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I have asked this question from my intro to music college professor, many years ago, and his answer was in the negative. I have searched the internet for answers but not found any.

There are many similar sounding tunes out there, especially in pop music and many people have been sued for copyright violations. So there are similarities.

A recognizable musical tune can be hummed or played on a single instrument. A composer can choose the notes as well as the timing and sequence in which they played. A popular tune can be recognized if someone hums the tune of the first verse. A composer has to avoid duplicating any previous tune.

There must be a theoretical limit to the number of note sequences that can be constructed out of a set of notes. Isn't it reasonable to assume, and possible to calculate, the total number of recognizable melodies that can be created from these? Doesn't it limit the number of songs that can ever be written?

To put things in perspective, though, no one has ever heard all the songs ever composed in all cultures since the beginning of time, so there maybe exact duplicates of song melodies but without anyone knowing.

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I saw a YouTube video, I think Vsauce, where he crunched the numbers. I also just googled it and found this guy https://plus.maths.org/content/how-many-melodies-are-there. According to these numbers there are is a very high number of ways to permutate musical notes. The website comes to conclusion of

There are around 82,500,000,000,000,000,000 melodies that are 10 notes long.

And this number is just raw permutations of notes and rhythms that doesn't take into account repeated notes, which would add to the number by a lot. However it also doesn't take into account common practice and tonality and recognizability and other factors that make a melody worth composing. This would reduce the number I think. But I believe the number would still be rather high.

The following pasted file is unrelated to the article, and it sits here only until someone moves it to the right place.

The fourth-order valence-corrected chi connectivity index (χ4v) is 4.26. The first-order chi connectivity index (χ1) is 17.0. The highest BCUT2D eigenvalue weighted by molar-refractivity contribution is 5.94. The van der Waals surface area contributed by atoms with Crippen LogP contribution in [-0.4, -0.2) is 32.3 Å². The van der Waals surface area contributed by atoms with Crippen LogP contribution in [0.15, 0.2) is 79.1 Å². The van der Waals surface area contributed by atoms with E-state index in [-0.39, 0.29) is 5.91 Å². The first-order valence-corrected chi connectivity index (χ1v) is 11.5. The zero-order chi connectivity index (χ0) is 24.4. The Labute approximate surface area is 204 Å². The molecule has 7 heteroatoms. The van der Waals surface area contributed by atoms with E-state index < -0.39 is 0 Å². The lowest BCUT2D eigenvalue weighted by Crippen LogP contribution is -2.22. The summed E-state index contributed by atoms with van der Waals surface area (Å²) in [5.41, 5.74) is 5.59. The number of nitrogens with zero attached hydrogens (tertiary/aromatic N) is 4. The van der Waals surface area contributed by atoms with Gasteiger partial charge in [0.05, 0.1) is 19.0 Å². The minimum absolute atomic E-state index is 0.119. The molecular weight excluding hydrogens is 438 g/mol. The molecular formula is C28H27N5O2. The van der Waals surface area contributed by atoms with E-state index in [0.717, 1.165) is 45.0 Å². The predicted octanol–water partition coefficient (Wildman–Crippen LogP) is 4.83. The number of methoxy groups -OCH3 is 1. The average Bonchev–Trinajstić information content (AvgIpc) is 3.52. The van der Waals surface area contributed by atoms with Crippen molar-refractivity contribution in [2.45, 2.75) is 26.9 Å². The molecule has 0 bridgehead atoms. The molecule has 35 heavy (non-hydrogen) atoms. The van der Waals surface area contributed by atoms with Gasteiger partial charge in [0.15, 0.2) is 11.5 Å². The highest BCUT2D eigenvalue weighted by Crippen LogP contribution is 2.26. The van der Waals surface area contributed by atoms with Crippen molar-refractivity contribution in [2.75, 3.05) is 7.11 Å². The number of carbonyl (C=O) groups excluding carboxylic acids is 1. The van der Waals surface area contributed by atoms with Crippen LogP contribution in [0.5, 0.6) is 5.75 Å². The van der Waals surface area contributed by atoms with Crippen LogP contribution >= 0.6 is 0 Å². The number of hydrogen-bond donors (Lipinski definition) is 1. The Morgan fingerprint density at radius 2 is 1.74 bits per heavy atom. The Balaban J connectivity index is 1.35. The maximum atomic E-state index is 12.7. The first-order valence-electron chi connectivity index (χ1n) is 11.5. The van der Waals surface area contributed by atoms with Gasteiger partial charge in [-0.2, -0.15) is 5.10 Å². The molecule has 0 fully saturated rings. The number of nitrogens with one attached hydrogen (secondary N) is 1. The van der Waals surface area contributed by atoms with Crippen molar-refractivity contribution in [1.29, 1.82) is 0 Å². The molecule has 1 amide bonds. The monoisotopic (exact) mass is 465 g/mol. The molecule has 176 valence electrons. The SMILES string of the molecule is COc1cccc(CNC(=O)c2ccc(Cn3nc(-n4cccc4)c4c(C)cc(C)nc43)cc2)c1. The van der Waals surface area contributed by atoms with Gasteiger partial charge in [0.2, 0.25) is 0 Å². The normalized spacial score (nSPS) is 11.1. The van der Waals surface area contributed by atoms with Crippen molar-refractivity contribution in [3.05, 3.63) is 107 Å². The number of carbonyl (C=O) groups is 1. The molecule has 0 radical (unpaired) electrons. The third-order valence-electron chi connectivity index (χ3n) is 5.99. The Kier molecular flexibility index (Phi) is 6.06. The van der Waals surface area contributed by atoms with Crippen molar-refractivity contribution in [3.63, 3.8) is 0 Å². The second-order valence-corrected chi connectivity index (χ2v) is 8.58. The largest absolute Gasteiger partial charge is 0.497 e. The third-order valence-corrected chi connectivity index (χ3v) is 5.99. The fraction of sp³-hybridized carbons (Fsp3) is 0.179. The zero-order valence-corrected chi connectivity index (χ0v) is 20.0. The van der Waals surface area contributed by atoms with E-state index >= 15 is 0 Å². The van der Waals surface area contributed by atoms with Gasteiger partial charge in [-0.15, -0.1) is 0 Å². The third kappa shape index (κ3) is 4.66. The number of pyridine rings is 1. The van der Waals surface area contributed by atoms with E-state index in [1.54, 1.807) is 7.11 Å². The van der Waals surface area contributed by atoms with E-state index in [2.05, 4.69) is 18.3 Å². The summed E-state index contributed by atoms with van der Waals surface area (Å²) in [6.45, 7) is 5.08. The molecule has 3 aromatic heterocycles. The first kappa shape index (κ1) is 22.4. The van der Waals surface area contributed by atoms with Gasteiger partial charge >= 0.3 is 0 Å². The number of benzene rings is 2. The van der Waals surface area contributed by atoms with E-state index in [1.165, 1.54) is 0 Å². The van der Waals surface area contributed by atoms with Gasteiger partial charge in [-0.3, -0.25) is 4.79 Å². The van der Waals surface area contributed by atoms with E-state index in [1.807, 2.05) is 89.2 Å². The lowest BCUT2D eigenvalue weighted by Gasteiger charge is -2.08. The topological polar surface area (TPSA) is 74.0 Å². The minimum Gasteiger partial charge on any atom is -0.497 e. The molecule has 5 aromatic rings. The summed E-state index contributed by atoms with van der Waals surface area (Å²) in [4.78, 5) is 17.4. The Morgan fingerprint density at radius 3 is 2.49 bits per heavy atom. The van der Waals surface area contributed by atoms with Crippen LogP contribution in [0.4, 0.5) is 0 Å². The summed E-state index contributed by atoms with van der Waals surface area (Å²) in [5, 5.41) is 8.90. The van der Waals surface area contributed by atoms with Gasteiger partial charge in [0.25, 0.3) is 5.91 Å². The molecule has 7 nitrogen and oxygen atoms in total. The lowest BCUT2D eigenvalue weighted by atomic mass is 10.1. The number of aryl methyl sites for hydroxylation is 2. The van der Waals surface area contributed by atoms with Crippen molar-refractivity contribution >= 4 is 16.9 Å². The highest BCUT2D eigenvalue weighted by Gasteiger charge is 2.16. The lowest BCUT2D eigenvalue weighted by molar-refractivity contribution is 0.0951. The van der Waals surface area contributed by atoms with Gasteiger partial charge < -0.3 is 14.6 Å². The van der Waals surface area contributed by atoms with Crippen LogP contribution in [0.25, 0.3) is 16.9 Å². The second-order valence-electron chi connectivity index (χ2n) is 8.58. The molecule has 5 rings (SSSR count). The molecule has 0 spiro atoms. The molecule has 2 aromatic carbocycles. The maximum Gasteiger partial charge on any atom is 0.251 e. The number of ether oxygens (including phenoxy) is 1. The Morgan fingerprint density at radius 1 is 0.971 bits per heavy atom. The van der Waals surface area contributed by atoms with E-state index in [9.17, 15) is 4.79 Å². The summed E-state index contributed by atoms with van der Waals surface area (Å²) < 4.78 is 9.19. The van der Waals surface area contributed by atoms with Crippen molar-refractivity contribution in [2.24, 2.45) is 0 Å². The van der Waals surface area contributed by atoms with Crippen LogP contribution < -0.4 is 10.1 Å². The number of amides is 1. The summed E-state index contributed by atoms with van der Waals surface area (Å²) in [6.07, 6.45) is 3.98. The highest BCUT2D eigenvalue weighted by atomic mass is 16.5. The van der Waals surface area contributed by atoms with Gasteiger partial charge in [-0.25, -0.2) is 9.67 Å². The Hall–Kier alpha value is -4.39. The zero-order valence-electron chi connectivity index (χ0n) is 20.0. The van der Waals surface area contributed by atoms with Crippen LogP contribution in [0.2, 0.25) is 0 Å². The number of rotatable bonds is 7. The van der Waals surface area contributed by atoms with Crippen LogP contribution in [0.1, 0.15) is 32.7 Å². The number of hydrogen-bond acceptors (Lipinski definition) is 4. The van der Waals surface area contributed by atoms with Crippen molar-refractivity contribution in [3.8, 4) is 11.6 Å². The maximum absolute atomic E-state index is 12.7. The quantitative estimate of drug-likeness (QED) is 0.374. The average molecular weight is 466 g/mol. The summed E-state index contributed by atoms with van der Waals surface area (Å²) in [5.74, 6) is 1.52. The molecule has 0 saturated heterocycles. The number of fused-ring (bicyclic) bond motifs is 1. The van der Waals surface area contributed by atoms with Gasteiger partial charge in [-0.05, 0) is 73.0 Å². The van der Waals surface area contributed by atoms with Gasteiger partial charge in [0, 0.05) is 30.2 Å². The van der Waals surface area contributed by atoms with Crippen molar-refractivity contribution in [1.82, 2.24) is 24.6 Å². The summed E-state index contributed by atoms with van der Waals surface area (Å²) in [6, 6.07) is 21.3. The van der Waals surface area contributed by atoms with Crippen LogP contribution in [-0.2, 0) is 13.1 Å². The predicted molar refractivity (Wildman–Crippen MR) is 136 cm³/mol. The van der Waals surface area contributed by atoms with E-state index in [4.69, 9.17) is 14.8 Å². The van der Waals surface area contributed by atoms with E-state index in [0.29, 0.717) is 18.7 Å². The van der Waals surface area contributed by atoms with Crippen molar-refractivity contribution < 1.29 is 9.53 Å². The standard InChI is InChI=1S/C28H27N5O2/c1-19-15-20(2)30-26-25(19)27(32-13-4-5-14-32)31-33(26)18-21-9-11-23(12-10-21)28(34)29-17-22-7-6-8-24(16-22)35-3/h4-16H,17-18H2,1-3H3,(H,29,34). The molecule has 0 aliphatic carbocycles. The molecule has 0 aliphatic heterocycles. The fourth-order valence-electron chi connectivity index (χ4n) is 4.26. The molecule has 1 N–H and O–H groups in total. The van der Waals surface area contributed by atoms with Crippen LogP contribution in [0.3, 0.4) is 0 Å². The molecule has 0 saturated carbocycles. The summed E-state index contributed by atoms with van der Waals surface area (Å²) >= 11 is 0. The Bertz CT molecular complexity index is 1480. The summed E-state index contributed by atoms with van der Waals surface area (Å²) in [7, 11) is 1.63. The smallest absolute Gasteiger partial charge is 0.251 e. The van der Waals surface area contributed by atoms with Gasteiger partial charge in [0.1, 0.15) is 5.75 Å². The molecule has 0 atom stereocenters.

• Wow! I have not seen the video but that's a fantastic answer! It explains a a lot. Thanks for the answer. Calculating the permutations from 7 notes for a 10 note melody (with repeated notes) I get an answer of 282,475,249 melodies. (7 to the power of 10). In comparison, Itunes has over 43 million songs. - en.wikipedia.org/wiki/ITunes_Store – stackex555 Dec 5 '16 at 4:45
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Music is a continuous remixing of the same concepts, people gets something that they listened in the past, and applying changes they can create something new.

You can't think in terms of notes. Music is more complex than that, you have to include chords, rhythm and metric (chords per bar). It's not the same the A chord and the A7sus4 chord.

A lot of pop songs use the same three chords, but with variations in rhythm and the changes between them you can have a lot of melodies.

If you get out of the typical chords and the typical metric (4/4) you can have even more scope.

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That’s why avant garde music was born: The same tiresome and annoyingly cliché melodies and riffs were constructed in shockingly creative and original ways. However, that is not to imply that it is easy for today’s composers to create music that the ears will recognize as unfamiliar. The brain is capable of distinguishing patterns from each other. So, that being said, it is becoming increasingly difficult for composers to compose music that redefines the genre to which it belongs. However, at the same time, that doesn’t necessarily insinuate that music as a whole will cascade towards a definite end. In the last four decades, numerous music genres have emerged. So, to answer your question, yes, melodies eventually will run out, but they can be used in an infinite number of ways. So will a new musical genre emerge, probably not. I’m assuming you asked such a question because you are very familiar with copyright infringement and may have heard cases in which musicians were unjustly sued because they “stole” a melody or riff that made a particular song stand out. This is one of the reasons why I don’t just listen to jazz. I listen to bossa nova, house, fusion, hip hop, metal, traditional & folk, etc. and eventually have the inspiration to compose a score. Don’t settle in one camp, join other camps, learn from them, and at the end of the day, your music will stand out.

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